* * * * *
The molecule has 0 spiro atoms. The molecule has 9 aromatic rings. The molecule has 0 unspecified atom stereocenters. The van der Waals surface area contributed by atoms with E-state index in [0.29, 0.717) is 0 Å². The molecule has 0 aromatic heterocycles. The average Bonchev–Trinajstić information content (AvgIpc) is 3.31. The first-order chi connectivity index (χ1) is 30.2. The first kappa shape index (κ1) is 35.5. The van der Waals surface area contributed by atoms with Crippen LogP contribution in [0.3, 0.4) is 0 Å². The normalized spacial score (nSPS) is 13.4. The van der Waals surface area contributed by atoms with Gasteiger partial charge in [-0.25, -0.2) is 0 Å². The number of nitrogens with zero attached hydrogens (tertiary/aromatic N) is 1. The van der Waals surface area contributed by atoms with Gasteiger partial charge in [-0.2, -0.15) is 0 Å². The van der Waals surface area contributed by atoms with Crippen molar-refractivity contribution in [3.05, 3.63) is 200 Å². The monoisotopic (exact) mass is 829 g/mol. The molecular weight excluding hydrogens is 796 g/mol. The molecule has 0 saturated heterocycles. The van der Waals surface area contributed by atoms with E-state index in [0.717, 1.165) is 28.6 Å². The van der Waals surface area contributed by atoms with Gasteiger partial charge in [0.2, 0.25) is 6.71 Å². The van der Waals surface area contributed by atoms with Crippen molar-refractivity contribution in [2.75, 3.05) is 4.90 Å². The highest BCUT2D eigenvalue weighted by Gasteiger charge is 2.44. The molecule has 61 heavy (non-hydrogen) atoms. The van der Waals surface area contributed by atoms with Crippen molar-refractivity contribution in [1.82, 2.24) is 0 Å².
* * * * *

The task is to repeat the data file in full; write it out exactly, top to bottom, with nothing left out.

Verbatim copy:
The molecule has 0 spiro atoms. The molecule has 9 aromatic rings. The molecule has 0 unspecified atom stereocenters. The van der Waals surface area contributed by atoms with E-state index in [0.29, 0.717) is 0 Å². The molecule has 0 aromatic heterocycles. The average Bonchev–Trinajstić information content (AvgIpc) is 3.31. The first-order chi connectivity index (χ1) is 30.2. The first kappa shape index (κ1) is 35.5. The van der Waals surface area contributed by atoms with Crippen LogP contribution in [0.3, 0.4) is 0 Å². The normalized spacial score (nSPS) is 13.4. The van der Waals surface area contributed by atoms with Gasteiger partial charge in [-0.25, -0.2) is 0 Å². The number of nitrogens with zero attached hydrogens (tertiary/aromatic N) is 1. The van der Waals surface area contributed by atoms with Gasteiger partial charge in [-0.2, -0.15) is 0 Å². The van der Waals surface area contributed by atoms with Crippen molar-refractivity contribution in [3.05, 3.63) is 200 Å². The monoisotopic (exact) mass is 829 g/mol. The molecular weight excluding hydrogens is 796 g/mol. The molecule has 0 saturated heterocycles. The van der Waals surface area contributed by atoms with E-state index in [0.717, 1.165) is 28.6 Å². The van der Waals surface area contributed by atoms with Gasteiger partial charge in [0.2, 0.25) is 6.71 Å². The van der Waals surface area contributed by atoms with Crippen molar-refractivity contribution in [2.75, 3.05) is 4.90 Å². The highest BCUT2D eigenvalue weighted by Gasteiger charge is 2.44. The molecule has 61 heavy (non-hydrogen) atoms. The van der Waals surface area contributed by atoms with Crippen molar-refractivity contribution in [1.82, 2.24) is 0 Å².